Also known as coenzyme 1, nicotinamide adenine dinucleotide with high-energy hydrogen, or NADH, is the "spark" that ignites energy production in the body's cells. NADH's high antioxidant capacity derives from its ability to reduce levels of substances. NADH plays a central role in DNA repair and maintenance, and in the cellular immune defense system. Studies report that NADH also can inhibit the auto-oxidation of the neurotransmitter dopamine, which causes the release of toxic chemicals that may damage sensitive parts of the brain.

Suggested Reading:
  1. Balch, Phyllis A and Balch, James F: Prescription for Nutritional Healing. 3rd ed. New York, NY: Penguin Putnam, 2000. http://www.penguinputnam.com
Oligomeric Proanthocyanidins

Oligomeric proanthocyanidins (OPCs) are naturally occur¬ring substances present in a variety of food and botanical sources. They are unique phytochemicals known as flavonoids that have powerful antioxidant capabilities. OPCs are highly water soluble, so the body is able to absorb them rapidly. Clinical tests suggest that OPCs may be as much as fifty times more potent than vitamin E and twenty times more potent than vitamin C in terms of bioavailable anti-oxidant activity. What's more, OPCs work with the antioxidant glutathione to recycle and restore oxidized vitamin C, thus increasing the vitamin's effectiveness. Because they are able to cross the blood-brain barrier, OPCs can protect the brain and spinal nerves against free radical damage. In addition to their antioxidant activity, OPCs protect the liver from damage caused by toxic doses of acetaminophen, a non-prescription pain reliever; they strengthen and repair connective tissue, including that of the cardiovascular system; and they support the immune system and slow aging. They also moderate allergic and inflammatory responses by reducing histamine production. OPCs are found throughout plant life; however, the two main sources are pine bark extract (Pycnogenol), produced from the French maritime pine tree, and grape seed extract, made from the seeds of the wine grape (Vitis vinifera). Pyc¬nogenol was the first source of OPCs discovered, and the process for extracting it was patented in the 1950s. Pyc¬nogenol is a trademarked name for pine bark extract, not a generic term for OPCs from other sources.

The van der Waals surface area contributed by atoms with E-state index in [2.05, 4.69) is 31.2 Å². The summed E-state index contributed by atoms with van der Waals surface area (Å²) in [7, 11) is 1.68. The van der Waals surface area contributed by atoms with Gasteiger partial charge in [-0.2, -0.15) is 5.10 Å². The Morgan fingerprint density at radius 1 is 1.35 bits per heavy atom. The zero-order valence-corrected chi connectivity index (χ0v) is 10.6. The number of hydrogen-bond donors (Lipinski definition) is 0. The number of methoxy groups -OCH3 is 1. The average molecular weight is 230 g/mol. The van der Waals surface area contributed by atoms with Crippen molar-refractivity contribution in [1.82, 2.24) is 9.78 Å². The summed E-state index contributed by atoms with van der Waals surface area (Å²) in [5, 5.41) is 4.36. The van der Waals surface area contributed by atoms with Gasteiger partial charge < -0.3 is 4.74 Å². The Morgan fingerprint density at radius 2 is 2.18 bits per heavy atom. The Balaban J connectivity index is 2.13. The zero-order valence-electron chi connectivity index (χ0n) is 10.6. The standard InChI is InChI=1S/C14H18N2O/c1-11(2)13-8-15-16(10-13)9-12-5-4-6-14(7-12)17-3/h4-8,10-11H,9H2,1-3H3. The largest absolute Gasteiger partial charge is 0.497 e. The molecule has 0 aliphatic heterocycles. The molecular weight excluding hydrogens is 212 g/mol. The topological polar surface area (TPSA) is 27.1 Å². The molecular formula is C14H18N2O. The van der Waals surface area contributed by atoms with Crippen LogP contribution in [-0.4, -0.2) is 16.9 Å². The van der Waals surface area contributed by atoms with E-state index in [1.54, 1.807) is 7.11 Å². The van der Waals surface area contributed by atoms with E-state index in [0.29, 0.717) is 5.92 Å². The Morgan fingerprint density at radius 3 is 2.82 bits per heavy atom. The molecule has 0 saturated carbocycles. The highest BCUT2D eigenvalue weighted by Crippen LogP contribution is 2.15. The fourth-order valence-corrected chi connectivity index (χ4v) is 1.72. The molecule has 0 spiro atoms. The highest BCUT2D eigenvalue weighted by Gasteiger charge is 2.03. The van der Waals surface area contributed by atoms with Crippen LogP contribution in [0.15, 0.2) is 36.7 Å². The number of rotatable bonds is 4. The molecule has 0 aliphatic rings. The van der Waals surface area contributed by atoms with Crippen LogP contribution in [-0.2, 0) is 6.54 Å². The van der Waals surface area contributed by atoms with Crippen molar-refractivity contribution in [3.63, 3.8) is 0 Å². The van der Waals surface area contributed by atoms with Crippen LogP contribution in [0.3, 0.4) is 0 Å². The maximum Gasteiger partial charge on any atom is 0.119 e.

Suggested Reading:
  1. Balch, Phyllis A and Balch, James F: Prescription for Nutritional Healing. 3rd ed. New York, NY: Penguin Putnam, 2000. http://www.penguinputnam.com
Pycnogenol

Pycnogenol® is the extract from the bark of the French maritime pine tree which grows in Les Landes in south-west France. See under Oligomeric Proanthocyanidins in this section. (hyperlink to above)

Suggested Reading:
  1. Pycnogenol website. Available at http://pycnogenol.com
Selenium